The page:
How to make mixed feeding work for you

mix feeding baby

Mixed feeding means combining breastfeeding with bottle feeding. It's sometimes known as combined feeding or partial breastfeeding and involves replacing one or more breastfeeds with bottle feeds. Read on for the benefits of mixed feeding, testimonials from parents who've gone before you and tips on how to mix feed successfully.

When it comes to feeding your baby, every parent should feel comfortable choosing their own path. For some parents, particularly those struggling to exclusively breastfeed, that may mean following the 'fed is best' logic and combining breastfeeding with the benefits of bottle feeding.

What is mixed feeding?

Mixed feeding is the combining of breastfeeding with bottle feeding. It can offer mums a bit of respite from the demands of exclusive breastfeeding, and the bottle can be either expressed breast milk or formula.

There’s no 'one size fits all' when it comes to mixed feeding and there are a number of options to try it safely if you’re considering it. You could:

  • Replace the occasional breastfeed with a bottle feed to try and get your baby used to taking a bottle.
  • Replace some breastfeeds with a bottle at nighttime to allow someone else to take the night shift.
  • Use expressed milk so that your partner has a chance to get involved with feeding, while still exclusively giving your baby breast milk.
  • Use formula to supplement your own supply of breast milk – this can give you a break from the exhausting job of expressing and allow you to sleep through if it's a night feed.

What are the benefits of mixed feeding?

I mixed fed from the start with my second child. It meant my husband could give one feed during the night and let me have a solid chunk of sleep. I found it gave me flexibility and allowed me to get support from others when I needed it.

Introducing bottle feeding can give you some much-needed time off from your milk rounds, but there are other reasons to consider mixed feeding.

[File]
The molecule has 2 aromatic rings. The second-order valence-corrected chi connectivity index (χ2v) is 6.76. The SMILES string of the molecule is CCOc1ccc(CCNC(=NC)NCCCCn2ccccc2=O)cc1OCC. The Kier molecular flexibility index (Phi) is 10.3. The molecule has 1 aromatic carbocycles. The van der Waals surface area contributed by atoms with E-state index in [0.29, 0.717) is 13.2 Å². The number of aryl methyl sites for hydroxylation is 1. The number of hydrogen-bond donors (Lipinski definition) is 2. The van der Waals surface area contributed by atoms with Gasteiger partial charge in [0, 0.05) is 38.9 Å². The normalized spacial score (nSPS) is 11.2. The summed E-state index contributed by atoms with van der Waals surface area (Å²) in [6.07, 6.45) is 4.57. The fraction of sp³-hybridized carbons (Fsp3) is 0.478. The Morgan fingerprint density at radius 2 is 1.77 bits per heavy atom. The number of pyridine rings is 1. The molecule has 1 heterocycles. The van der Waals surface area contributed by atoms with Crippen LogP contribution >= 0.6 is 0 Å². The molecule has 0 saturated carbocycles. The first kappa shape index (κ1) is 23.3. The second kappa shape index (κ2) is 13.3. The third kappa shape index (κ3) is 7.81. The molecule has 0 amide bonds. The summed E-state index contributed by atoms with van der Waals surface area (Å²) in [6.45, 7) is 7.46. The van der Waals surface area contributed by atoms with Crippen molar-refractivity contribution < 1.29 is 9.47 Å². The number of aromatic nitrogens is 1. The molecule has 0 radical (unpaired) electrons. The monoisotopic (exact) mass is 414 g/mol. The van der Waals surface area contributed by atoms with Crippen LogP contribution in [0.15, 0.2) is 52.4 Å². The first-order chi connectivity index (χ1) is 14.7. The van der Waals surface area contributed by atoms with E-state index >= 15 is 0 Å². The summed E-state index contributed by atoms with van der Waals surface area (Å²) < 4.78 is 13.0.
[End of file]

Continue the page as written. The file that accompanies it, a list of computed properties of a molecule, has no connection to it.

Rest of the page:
If your baby isn't gaining weight or is finding it difficult to latch on, you might be advised by a medical professional to try to combine bottle feeding with breastfeeding. Supplementing your feeding with formula can take the pressure off both you and baby, and it could help you if you’ve been stressed about issues like weight gain.

For mothers returning to work, combined feeding allows another carer to bottle feed. Breastfeeding your baby when you get home from work can then be a great way for you both to reconnect before bedtime. Some women express at or before work, and you’ll soon find a routine that suits you and your baby.

What else do I need to know about mixed feeding?

Mixed feeding may sound like the perfect balance between breast and bottle, but with the pros inevitably comes the cons.

It’s worth remembering that milk production is a supply-and-demand game. The more you feed your baby, the more milk you’ll continue to produce, so if you drop a feed, your supply will drop too.

A lot can be said for introducing mixed feeding as gradually as possible so that it's more comfortable for you when it comes to engorged breasts and unused milk. The older your baby is when you first introduce a bottle, the more established your milk supply will be and, ultimately, the easier you'll find it to balance breast and bottle.